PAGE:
March 27, 2023

Probe into death of 18 children after drinking ‘Made-in-India syrup’ in Uzbekistan, WHO also helping

2 min read

Tashkent. The controversy over the death of children in the West African country The Gambia is yet to be resolved as Uzbekistan’s Ministry of Health has alleged that 18 children have died in the country after drinking a syrup made by an Indian pharmaceutical company. Several children have died allegedly after consuming ‘Doc-1 Max’, a tablet and syrup manufactured by Uttar Pradesh-based Marian Biotech, reports, a local news website in Uzbekistan. It has been said in the report that these children were admitted to the hospital after respiratory illness.

The press report cited preliminary laboratory studies by the Ministry of Health of Uzbekistan, which showed the presence of ethylene glycol – a deadly chemical – in Dok-1 Max syrup. The special thing is that this chemical was also held responsible for the deaths of children in Gambia. In response to a mail sent to the World Health Organization (WHO) to confirm the incident, told that ‘WHO is in touch with the health authorities in Uzbekistan and stands ready to assist in further investigation’.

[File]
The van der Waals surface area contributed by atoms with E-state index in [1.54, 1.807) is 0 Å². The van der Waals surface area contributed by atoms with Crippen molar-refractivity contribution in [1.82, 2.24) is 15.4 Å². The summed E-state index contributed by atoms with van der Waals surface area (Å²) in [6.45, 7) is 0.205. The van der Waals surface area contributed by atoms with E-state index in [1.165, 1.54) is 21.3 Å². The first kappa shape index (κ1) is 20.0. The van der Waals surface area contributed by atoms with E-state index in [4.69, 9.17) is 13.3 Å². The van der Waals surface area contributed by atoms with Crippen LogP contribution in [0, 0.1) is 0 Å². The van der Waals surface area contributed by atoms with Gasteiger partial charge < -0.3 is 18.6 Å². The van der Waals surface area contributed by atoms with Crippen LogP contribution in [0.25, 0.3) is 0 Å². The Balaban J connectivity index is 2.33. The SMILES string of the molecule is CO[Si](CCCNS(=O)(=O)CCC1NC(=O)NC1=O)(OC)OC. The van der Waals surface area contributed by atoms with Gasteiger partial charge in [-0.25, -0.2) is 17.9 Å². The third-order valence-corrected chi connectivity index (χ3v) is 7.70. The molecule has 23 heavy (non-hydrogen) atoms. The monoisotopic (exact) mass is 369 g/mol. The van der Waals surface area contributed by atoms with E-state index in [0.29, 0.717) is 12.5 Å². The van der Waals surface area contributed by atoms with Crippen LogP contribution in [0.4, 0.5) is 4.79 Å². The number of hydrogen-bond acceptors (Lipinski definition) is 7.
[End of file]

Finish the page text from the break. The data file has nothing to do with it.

No more details shared
Mails sent to the Indian pharmaceutical company Marion Biotech and the Ministry of Health of Uzbekistan did not elicit any response. At the same time, there has been no response to a text message sent to two spokespersons of the Union Ministry of Health and Family Welfare.

66 children killed in Gambia
The death of children in Uzbekistan due to Indian medicine has come at such a time, while a WHO report has expressed the possibility of death of 66 children in Gambia due to four Indian-made cough syrups. However, the Drugs Controller General of India (DCGI) has informed the World Health Organization (WHO) that the Gambia has informed that no direct link has yet been established between cough syrup consumption and child deaths, and The children who died did not consume this syrup.

Drug Controller General of India Dr.V.G. Somani had said that four Indian-made cough syrup samples linked to the death of 66 children in Gambia, which were tested at a government laboratory here, were found to be in compliance with the norms. The government had also told in Parliament on December 15 that the samples of Maiden Pharma’s cough medicine have been found to be of quality.

Tags: health, medicine, WHO

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